out of 4
All-Reviews.com Movie/Video Review
Road To Perdition
Review by Susan Granger
4 stars out of 4
Tom Hanks takes a risky turn playing Michael Sullivan, a husband, father and
ruthless mob hit-man, in this original, deceptively simple, yet unpredictable,
1931 Depression-era tale. Based on Max Allan Collins & Richard Piers Rayner's
graphic novel, it's a violent story of betrayal, revenge and self-discovery.
When Sullivan's wife (Jennifer Jason Leigh) and younger son (Liam Aiken) are
killed, he vows vengeance while protecting his sole surviving son (Tyler
Hoechlin), who has seen too much and knows too much. There's a conflicted
relationship with his adoptive father, a patriarchal Irish-American gangster
(Paul Newman) whose sleazy son (Daniel Craig) has always been jealous of
Sullivan. So he seeks the support of Al Capone through his Chicago-based
enforcer, Frank Nitti (Stanley Tucci), who sends a maniacal assassin/
photographer (Jude Law) after him. It's too early to start talking Oscar but the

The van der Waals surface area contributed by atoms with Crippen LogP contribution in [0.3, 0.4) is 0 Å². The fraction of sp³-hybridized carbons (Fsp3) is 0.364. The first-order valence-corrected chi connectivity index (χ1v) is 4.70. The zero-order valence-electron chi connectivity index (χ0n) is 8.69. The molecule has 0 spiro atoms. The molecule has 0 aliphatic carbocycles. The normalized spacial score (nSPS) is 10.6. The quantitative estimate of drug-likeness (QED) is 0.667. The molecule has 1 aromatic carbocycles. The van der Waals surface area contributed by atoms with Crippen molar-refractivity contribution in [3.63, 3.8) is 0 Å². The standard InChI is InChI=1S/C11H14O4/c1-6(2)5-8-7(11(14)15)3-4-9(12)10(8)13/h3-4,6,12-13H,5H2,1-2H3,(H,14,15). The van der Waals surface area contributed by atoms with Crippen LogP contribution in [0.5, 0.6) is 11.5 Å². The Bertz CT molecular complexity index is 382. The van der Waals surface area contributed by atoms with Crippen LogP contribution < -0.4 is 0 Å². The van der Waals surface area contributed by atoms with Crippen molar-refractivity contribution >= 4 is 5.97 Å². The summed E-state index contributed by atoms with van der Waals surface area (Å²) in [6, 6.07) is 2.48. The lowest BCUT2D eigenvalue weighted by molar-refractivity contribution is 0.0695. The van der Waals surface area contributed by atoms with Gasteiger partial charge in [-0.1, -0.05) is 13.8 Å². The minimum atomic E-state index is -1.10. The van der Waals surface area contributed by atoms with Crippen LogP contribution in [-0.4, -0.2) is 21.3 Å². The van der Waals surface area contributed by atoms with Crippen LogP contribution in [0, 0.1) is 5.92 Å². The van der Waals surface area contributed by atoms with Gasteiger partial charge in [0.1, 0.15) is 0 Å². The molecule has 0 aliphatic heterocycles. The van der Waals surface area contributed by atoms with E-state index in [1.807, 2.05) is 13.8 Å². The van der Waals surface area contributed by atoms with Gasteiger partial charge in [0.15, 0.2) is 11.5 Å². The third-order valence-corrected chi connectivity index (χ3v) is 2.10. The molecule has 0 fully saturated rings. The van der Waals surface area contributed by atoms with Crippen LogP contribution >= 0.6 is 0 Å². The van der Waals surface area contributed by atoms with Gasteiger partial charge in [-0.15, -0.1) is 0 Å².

indelible performances of Tom Hanks, Paul Newman, Jude Law and newcomer Tyler
Hoechlin must rank as among of the best of the year. Hanks seems cold,
calculating and inscrutable until you realize that emotional distance is his
only defense against despair, while the tragedy of Newman's conflict of loyalty
becomes etched on his face. Director Sam Mendes ("American Beauty") and
screenwriter David Self fearlessly delve into the many agonizing, unspoken,
often ironic permutations of father-son relationships. Conrad L. Hall's visually
poetic cinematography is darkly shadowed yet unflinching, and drenched with
rain, while Dennis Gassner's production design meticulously evokes the bitterly
cold, bleak period. On the Granger Movie Gauge of 1 to 10, "Road to Perdition"
is a poignant, mythic, powerful 10. It's a brutal Irish "Godfather" epic that
definitely ranks as a contender for Best Picture of the Year.
Copyright © 2002 Susan Granger
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